- 1 Convening questions forThe Community News Caucus, Oct. 28, NPR, Washington, D.C., 5:30 p.m.-7:30 p.m.
Convening questions for
J-Lab’s event page.
The Community News Caucus, Oct. 28, NPR, Washington, D.C., 5:30 p.m.-7:30 p.m.
Comparing LONCs to early radio days?
Notes by Bill Densmore
A bold group of entrepreneurs, intent on serving their communities, and aiming to make a decent living doing so, embrace a new technology. They begin meeting together to share best practices. And gradually they learn how to make it work as a vital public service -- and business -- growing to become a vital part of the U.S. media ecosystem.
It was post-World War II America. They were America's pioneering owners of small-market, community radio stations. Today, the operators of America's local online news communities (LONCs) are again pioneering with new technologies that serve the public and make a business.
On Oct. 28, just as the Online News Association meeting begins in Washington, D.C., some of them will meet for two hours to network informally and perhaps discuss some key questions:
- What are our greatest entrepreneurial fears?
- How have we measured success, so far?
- What are our biggest challenges?
- How do we share the work of building a new public service?
”A Community News Caucus"
If you own or manage a local online news community -- profit or non-profit -- and you're ready to help answer those questions . please join the Donald W.
Reynolds Journalism Institute (RJI), J-Lab, the Institute for New Media and National Public Radio -- from 5:30 p.m. to 7:30 p.m. (hors d'oeuvres,
refreshments and networking from 5 p.m.) on Oct. 28 at NPR headquarters, 635 Massachusetts Ave., NW for:
For close to a decade, J-Lab, Placeblogger.com, the Media Giraffe Project, Journalism that Matters and others have been watching and advising LONC pioneers in all their diversity. As their impact grows, titans like America Online, Google and Yahoo are eyeing their business and their promise.
Reinventing the values, principles, purposes and practice of journalism?
A quiet revolution is underway. A reinvention of community. New ways to practice the values, principles and purposes of journalism. Slowly, but surely, more and more people are getting their news and information not from ink on paper, or from broadcasts, but from the web . . . from their social network or their phone app, or the web or mobile app produced by a legacy news organization in their home or professional community.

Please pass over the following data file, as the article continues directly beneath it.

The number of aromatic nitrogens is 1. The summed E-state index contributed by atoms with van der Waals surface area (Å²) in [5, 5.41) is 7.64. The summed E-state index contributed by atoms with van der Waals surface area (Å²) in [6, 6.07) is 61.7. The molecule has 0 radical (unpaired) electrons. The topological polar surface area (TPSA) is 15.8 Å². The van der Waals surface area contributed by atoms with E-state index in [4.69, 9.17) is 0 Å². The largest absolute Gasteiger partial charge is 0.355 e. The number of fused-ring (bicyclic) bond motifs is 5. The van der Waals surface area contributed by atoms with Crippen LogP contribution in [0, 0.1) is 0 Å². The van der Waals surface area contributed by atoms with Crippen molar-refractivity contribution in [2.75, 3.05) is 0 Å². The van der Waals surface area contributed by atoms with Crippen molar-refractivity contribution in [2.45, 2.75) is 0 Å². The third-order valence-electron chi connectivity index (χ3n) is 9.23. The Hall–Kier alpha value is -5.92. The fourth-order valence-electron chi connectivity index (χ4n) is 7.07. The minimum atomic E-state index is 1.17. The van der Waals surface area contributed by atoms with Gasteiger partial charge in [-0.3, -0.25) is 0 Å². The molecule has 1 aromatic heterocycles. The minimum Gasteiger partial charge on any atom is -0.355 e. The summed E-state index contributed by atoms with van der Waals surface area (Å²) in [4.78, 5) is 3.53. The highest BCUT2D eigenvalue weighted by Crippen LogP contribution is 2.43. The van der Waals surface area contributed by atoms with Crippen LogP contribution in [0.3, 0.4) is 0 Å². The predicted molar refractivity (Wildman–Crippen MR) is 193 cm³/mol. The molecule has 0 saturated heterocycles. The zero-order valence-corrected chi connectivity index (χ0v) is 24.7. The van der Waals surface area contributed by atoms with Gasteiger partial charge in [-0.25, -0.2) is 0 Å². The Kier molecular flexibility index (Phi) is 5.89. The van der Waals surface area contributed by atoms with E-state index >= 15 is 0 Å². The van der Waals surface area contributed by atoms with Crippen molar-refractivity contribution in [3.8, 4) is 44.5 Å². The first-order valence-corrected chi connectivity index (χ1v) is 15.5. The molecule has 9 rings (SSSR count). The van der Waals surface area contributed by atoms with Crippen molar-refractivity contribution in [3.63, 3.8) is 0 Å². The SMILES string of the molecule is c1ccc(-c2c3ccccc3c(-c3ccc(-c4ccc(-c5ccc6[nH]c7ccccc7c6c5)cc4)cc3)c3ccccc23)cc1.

As quietly, and as surely, entrepreneurs are stepping in where voids exist to innovate and grow local online news communities. First it was here and there, a few experiments in a few places, each with rather different approaches. The innovation continues, but some axioms are becoming clear. The stories are told and they start to gel. Ways to make the work easier, better, deeper and more useful to the public, to businesses . . . day by day, year by year.
Day by day, week by week . . . block by block . . . these new entrepreneurs, new pamphleteers, new community organizers are raising their hands and saying, “I want to do this for my community. I want to report, convene, explore, connect.”
The Knight Foundation, RJI and others sponsored "Block by Block: The Community News Summit," in October in Chicago, where more than 50 LONC operators. Advertising, sustainability and networking emerged as key concerns. "A Community News Caucus," answers the need to keep the dialog going -- just as 900 online news professionals gather a block away in downtown Washington.
Time to affiliate?
Is it time for America's local online news pioneers to affiliate?
Welcome to the Community News Caucus at ONA-Washington. For just over two hours . a chance to pose questions and share some answers. Is it time for something to bring us together. Maybe not an organization, yet, or a group, but perhaps a caucus? What will be the essential purpose? What are the opportunities for collaboration, syndication, networking or the forming an interest group for U.S.-based local online news communities?
A caucus might provide knowledge sharing through:
- Clearing house for advertising collaboration
- Advocacy to spotlight and legitimize the public-service role of LONCs
- Better visibility for efforts that support local online news innovation
- Representation on First Amendment and net-neutrality policies
- Help desk services delivered on demand to caucus members
- Coordination for business and ethics, technology and legal training
An organization? With members? Or not
Who could manage a caucus? Would it be a membership organization? With dues? Who could be a member? Should it start off as an interest group within an existing organization such as the Online News Association or the Society of Professional Journalists. Could it be hosted by ONA, or J-Lab, or the Reynolds Journalism Institute?
Should a group do lobbying on net neutrality and other issues as a 501(c)4?
What are the needs?
- Organize an ad/sponsor network
- Take advantage of ONA.s .parachute training. at various locations around the country.
- What are the tools you need to do this? What.s open source?
- What are the business rules to think about:
- Legal services
- Libel insurance
- Health insurance
- Ethics issues
Lots to talk about! See you Oct. 28 at NPR.
-- bill Densmore